Strawberry Summer

Mom was practical and particular in the way she raised us at our cottage on a farm near Omena. My dad was downstate working in Grand Rapids, so most of the time it was just one woman and three little kids. Each morning she wrote out jobs with our names next to them in cursive on a yellow legal pad. Sweep black flies from the windowsills. Sweep porch. Shake rugs. To do this last chore properly, I flapped each rug off the back porch until I heard it snap. After our jobs, the afternoons were ours, hot and carefree.

Her practicality extended to the way we ate. Because fresh food was nourishing and priced fairly, Mom was big on seasonal eating, or, in her words, eating like farmers. Veggies were an eternal presence. Our kitchen wallpaper was a repeating pattern of life-size garden vegetables. When the green beans were green, we ate handfuls of them steamed with melted butter. When the corn was sweet, we’d eat it for dinner, passing the big platter of ears as the main course, and making the typewriter-ding sound to signal the end of each row of kernels we devoured. Being on a cherry farm, we could eat cherries galore, if we picked them ourselves.

We didn’t actually pick the strawberries that week in June when I was 8. My brother, sister and I slid onto the sun-hot vinyl seats of the wood-paneled station wagon, and Mom drove us to the (now-defunct) farmers market just south of Suttons Bay on M-22. We looked the strawberries all over: small but luscious red, with fresh green caps. They came from the Bardenhagen berry farm on Eagle Highway. My mom took a flat: 8 quarts, then two more quarts to grow on.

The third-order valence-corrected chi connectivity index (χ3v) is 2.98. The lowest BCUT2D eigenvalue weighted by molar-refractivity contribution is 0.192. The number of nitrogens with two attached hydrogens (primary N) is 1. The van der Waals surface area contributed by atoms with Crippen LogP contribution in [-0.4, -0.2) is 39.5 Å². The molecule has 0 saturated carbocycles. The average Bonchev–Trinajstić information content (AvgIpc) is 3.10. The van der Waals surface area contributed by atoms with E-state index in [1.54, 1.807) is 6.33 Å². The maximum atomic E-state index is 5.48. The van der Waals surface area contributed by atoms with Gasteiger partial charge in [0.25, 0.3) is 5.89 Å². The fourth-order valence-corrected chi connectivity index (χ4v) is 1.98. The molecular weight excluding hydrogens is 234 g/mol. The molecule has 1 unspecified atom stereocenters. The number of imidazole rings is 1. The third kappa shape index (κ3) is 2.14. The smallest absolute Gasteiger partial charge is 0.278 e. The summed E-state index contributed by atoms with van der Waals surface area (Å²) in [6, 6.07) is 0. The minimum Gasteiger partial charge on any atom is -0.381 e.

On the way home the car smelled like jam.

Over the next week, she fed us from the flat. She told us that Michigan fruit is the best. See, she said, while she oversaw me learning how to hull them, Michigan berries are red all the way through. For breakfast we had strawberry milkshakes. Lunch was cold strawberry soup. For snacks, we ate the berries plain with the caps still on, sitting Indian-style in the prickly grass.

She mixed sliced berries with white sugar in the pink speckled melamine bowl and left them in the goldenrod yellow fridge to macerate — the technical term for what we called making juice. She spooned the berries and juice over vanilla ice cream. When the vanilla was gone, we used the peanut butter cup ice cream.

For shortcake, Mom did no rolling, simply made drop biscuits by plunking dollops of dough on the sheet pan. She pulled them from the oven using the comically puny dollhouse-sized potholders we made for her.

She made omelets rolled from the pan with sliced strawberries inside. The omelets were actually kind of good, in the way that berries are good on top of a dish of custard. She put them in chicken salad with celery. We didn’t tell her, but it was tasty.

She stopped just short of strawberry meatloaf. Her practical ingenuity was craziness to us. But, she said, it was one woman and three little kids, and we needed to consume the ten quarts in a week before they molded. That’s the word she used. Consume.

And so the bounty in the green quart boxes seemed to never end, a berry version of the fishes and loaves. Friday night, our dad came honking his horn up the driveway. Outside the moths smacked themselves against the porch light, and beyond the sky bubbled out like a planetarium. And there were still plenty of berries. Dad scooped wedges of ice cream with the flat-paddled scoop. We tuned in to Solid Gold. Hopped up on sugar and berries, my sister and I did an arm-pumping, bum-bumping dance to Three Dog Night.

The weekend meant waffles, crisp ones with thinly sliced berries and maple syrup. But the main event that week was the chilled strawberry pie: made with halved berries, strawberry Jell-O and a drift of just-whipped cream.

And just as quickly as they came, the berries were gone. The runty remainders she eked into freezer jam in the pint Tupperware containers.

A week of strawberries sounds over the top, but in fact it was the opposite.

Mom taught us that Michigan strawberries were special, not to be wasted. They sang of the Leelanau County land they ripened on. It was a gift, this secret week in June when we ate milkshakes for breakfast and my mom made that flat last just as long as it would let her. We learned that when life gives you berries, you eat them.

Emily Betz Tyra is associate editor of Traverse, Northern Michigan’s Magazine.
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